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Student tries to capture the power of sewage


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Student Tries to Capture the Power of Sewage

By Lori Aratani

By Lori Aratani

The Washington Post

WASHINGTON It started with the mud.

Icky, sludgy, smelly mud from the depths of the Potomac. At age 13, Sikandar

Porter-Gill became fascinated with alternative fuel sources and wanted to

see whether he could harness the bacteria in mud from the river to generate


His "mud battery" was a success. Now, two years later, Sikandar has moved on

to bigger things: experimenting with ways to turn sewage into power. Yes,

that's right, sewage.

Sikandar, 15, recently presented the findings of two years of

experimentation to officials with the Washington Suburban Sanitary

Commission's Seneca wastewater treatment plant in Germantown, Md. - people

who are always looking for ways to do smarter things with sewage.

Dressed in dark slacks, a blue shirt and blue-checked tie, Sikandar

nervously fired up his PowerPoint presentation.

"My experiment is called 'Improvement of a Single-Chamber Microbial Fuel

Cell Utilizing a Novel Concept of a Hydrophobic Coating at the Cathode and

the Incorporation of Graphite Granules at the Anode Electrode,' " he said



Translation? Sikandar, a sophomore at Gaithersburg High School, has spent

the past two years trying to develop a cheaper, more efficient microbial

fuel cell. The cell is used by scientists to harness the chemical reaction

that occurs when bacteria digest the organic matter in sewage. That process

produces small electrical charges, which are captured for power.

"I wanted to find a cost-effective way to produce (microbial fuel cells) and

then have them make more power," Sikandar said. The cells and sewage are a

perfect combination, because they both are "harnessing a process that's

already going on in nature."

As part of that effort, Sikandar, whose parents are molecular biologists,

experimented with membranes and coatings that are built into the microbial

fuel cell. He thinks his biggest breakthrough this time is using graphite

granules, which act as the electrode in the single-chamber microbial fuel



As a freshman, he had built a two-chamber microbial fuel cell but found that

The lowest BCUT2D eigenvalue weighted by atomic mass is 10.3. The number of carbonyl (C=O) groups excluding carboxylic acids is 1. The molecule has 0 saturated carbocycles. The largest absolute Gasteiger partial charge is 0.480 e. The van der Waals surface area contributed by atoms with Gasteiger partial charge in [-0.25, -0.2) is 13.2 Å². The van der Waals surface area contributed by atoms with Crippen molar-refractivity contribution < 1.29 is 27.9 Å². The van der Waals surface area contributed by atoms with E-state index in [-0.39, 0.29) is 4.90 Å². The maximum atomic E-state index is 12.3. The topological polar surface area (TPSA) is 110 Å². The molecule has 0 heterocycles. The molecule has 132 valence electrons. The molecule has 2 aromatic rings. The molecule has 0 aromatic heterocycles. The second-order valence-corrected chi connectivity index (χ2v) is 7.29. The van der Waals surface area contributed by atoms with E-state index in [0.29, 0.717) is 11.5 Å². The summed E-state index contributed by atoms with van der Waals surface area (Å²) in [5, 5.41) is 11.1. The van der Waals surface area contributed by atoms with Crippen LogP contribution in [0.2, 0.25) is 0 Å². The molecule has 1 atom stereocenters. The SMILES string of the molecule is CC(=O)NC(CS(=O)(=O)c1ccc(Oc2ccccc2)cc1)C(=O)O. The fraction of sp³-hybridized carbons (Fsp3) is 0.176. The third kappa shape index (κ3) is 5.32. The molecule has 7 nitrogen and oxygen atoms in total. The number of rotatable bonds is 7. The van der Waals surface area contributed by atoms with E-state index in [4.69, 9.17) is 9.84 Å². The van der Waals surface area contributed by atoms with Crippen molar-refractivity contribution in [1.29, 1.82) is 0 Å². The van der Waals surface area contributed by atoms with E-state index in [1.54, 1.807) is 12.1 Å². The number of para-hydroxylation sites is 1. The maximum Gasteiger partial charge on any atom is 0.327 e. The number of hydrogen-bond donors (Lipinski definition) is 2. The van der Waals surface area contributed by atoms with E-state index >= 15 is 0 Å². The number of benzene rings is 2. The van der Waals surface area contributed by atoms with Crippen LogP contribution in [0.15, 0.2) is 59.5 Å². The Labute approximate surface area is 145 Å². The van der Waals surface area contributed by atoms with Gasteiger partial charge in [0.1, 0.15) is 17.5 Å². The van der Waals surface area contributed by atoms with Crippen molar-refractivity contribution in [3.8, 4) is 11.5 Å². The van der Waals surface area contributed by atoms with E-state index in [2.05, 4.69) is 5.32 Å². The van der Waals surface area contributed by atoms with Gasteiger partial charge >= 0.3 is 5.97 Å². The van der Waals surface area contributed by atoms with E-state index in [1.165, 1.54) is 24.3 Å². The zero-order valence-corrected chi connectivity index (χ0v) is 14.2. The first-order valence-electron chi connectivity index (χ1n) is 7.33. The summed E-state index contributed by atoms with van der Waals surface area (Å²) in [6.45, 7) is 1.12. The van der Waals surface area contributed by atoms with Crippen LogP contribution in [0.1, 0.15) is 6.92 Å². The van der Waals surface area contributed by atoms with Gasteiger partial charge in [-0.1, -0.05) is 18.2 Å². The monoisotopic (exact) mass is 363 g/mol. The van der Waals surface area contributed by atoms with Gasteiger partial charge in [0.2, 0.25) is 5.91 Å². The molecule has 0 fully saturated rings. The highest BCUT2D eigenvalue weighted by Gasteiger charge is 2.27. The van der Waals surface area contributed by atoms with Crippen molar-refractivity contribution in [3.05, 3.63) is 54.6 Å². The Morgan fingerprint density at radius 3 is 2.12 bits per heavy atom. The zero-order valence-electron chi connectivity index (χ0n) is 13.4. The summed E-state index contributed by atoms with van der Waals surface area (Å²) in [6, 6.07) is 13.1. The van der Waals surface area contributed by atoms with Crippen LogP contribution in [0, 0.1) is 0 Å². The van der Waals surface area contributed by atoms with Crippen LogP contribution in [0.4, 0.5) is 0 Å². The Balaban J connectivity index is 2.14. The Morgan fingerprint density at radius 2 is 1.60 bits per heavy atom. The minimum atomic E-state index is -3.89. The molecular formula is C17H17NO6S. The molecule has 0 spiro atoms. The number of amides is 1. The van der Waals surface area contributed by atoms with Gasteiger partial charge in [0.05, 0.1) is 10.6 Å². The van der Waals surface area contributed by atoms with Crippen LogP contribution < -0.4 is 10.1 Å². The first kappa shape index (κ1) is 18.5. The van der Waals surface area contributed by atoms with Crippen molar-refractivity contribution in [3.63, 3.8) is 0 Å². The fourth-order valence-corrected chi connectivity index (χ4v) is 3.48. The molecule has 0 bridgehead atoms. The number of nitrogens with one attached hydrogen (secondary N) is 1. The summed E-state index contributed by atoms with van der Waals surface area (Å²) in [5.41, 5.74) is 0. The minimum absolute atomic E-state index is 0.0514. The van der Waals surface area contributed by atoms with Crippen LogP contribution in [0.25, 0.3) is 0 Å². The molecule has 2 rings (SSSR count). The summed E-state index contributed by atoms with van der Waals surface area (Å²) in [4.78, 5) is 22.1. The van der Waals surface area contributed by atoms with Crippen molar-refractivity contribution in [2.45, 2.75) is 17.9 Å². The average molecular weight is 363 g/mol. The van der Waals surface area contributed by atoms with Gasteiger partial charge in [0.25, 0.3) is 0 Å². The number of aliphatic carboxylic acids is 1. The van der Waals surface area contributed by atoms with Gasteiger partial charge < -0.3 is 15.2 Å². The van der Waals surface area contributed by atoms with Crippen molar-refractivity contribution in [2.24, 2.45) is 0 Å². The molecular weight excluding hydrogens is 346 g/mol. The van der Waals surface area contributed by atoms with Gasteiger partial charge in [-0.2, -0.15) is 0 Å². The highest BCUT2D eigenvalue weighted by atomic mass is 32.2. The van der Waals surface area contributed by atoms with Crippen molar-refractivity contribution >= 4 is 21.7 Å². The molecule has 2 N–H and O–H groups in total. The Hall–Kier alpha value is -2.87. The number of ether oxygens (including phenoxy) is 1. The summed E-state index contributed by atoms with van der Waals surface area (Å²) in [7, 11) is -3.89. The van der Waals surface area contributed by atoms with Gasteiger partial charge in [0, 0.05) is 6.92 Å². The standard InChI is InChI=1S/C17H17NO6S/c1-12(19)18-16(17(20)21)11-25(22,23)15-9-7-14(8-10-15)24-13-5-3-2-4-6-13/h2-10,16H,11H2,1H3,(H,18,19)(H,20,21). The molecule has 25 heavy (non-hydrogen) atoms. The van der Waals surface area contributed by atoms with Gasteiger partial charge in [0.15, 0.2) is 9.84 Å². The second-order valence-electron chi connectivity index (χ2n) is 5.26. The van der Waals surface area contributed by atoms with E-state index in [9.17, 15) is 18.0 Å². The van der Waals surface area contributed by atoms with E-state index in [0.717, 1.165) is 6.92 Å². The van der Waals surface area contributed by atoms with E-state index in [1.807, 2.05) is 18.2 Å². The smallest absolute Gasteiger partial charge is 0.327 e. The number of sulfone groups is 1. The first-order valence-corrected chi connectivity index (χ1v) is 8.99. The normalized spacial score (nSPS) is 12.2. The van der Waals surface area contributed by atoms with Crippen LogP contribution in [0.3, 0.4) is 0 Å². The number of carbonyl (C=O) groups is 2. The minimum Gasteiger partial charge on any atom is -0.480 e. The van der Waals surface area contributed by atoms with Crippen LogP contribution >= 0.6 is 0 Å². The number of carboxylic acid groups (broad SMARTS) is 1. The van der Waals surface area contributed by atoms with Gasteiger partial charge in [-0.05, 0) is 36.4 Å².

he could generate 19 percent more power from the single-chamber setup,

despite using less sewage.

"He just keeps progressing," said his mother, Patricia Porter-Gill, who

remembers donning rubber boots to dig mud out of the Potomac for the first


Officials with the sanitary commission were impressed.

"It's a great experiment that has a lot of potential," said Sam Amad,

manager of the Germantown treatment center.

The idea of using sewage to generate electricity has been around since the

early 1900s, but the science has only taken off in recent years. The

breakthrough came when scientists discovered that it is possible to generate

electricity without having to use chemicals in the process.


In researching his project, Sikandar consulted with Bruce Logan, professor

of environmental engineering at Pennsylvania State University, a leader in

the field of microbial fuel cell research. Work on microbial fuel cells is

also being done at the University of Massachusetts at Amherst.

As Sikandar concluded his presentation, members of the audience asked to see

models of his work, which he keeps in a shoebox with a green lid.

Employees gathered around him, asking about coatings and the merits of

different methods of filling the fuel cell with wastewater.

"At first, I didn't quite understand what he was doing," said Jorge Tello, a

senior plant operator. "But it looks very promising. We're very impressed."


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